River Towns & Their Bridges: Means of Departure

A rather obvious statement —> Historically, river ways have been vital to the development of human societies around the globe.

Fresh water means survival — in the basic sense, yes. Our earliest pre-urban ancestors made rivers central to growing their communities by gathering fish, water fowl, muscles, river rock, reeds, and numerous other food and building materials. As time passed, they figured out how to divert the water, to irrigate, to build dams and reservoirs. An obvious, basic means of travel inspired long-range boats, commerce with other river communities, and eventually, the incredible engineering feats of modern bridges.

I have always loved river towns. The reflection of a fiery sunset over a bridge … that sight calls to my soul.

The flow of southern rivers is much like the drawls you’ll hear in this part of the U.S. — slow, meandering. And those bridges! Rough, early industrial steel. Manmade broad roadways suspended mid-air. Every time I cross one of these glorious river bridges, I marvel over how we all seem to take it for granted so easily.

Think about it. Without the inspiration for, and the construction of that first bridge, mankind wouldn’t have gotten very far. Without that first bridge, would there have ever been a skyscraper, a naval aircraft carrier, an international space station?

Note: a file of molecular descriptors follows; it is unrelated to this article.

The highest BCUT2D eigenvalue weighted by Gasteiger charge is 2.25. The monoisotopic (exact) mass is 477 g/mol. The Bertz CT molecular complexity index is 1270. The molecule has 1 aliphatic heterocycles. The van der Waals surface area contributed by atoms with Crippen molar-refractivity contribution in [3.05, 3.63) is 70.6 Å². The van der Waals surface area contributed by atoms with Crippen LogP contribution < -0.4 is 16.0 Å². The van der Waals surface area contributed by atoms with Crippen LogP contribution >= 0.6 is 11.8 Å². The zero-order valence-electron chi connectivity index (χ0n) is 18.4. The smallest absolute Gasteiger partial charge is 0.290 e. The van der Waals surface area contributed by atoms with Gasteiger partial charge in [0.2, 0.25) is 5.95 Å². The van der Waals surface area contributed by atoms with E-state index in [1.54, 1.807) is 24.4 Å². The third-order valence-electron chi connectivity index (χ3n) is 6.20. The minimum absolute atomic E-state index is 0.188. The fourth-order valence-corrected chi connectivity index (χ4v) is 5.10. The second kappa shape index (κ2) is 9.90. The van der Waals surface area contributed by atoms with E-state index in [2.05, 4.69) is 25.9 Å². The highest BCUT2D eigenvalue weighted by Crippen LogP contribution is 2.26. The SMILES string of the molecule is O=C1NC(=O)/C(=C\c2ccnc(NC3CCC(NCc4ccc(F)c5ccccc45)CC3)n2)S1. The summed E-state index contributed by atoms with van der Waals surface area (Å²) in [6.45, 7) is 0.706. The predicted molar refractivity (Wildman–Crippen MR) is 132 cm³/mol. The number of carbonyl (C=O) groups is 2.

Would we have such metaphorical fodder as burning bridges?


The character I am currently writing (and by writing, I mean thinking about a lot), made her home and centered her career in a river town. Its history is opulent, violent, tragic; but its commercial and sociopolitical history aren’t what she ponders when watching the sunset and reveling in the unlikely fresh, rural scents of good water and tall trees standing on the roof of an eighteen-story building. This place is equally precious to her as the ancestral home in the mountains she often visits.

Two bridges, one is a gnarley black steel pre-war affair connected to a train trestle, the other a cool blue, sleek six lane masterpiece — they are her favorite modern artworks. As she watches another glorious sunset, worrying over the news that a strange epidemic is taking lives in the tri-state area, an explosion rocks the skyline. She lands on her back, momentarily deafened, choking on smoke and debris.

When she is able to stand, the river is no longer shining with bridge lights and the orange glow of day’s end. Her bridges are gone.

The city below is panic-stricken.


What bridges must your character cross this November? Is it necessary for s/he to consider the vulnerability of post-modern infrastructure, or, will your character be busy taking the ease of travel for granted in the distant future? Give us a few hints, eh? We’re curious.

Journey with Us this November. The first installment of the month’s entries is due Sunday, the 15th.



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3 Responses to River Towns & Their Bridges: Means of Departure

  1. Guildenstern: We cross our bridges when we get to them and burn them behind us, with nothing to show for our progress except the smell of smoke, and the presumption that once our eyes watered.
    Tom Stoppard

    Liked by 1 person

  2. Rio says:

    There are a lot of bridges in Zen practice. Often they are used as a metaphor for the teaching. But even the teaching, like an actual bridge requires use to have any meaning.

    I have found that bridges are points when we notice our own progress. These opportunities for awareness are profound and yet when neglected they just become causes of traffic jams, places to bomb during wars, or to jump from when we want to kill ourselves.

    Liked by 1 person

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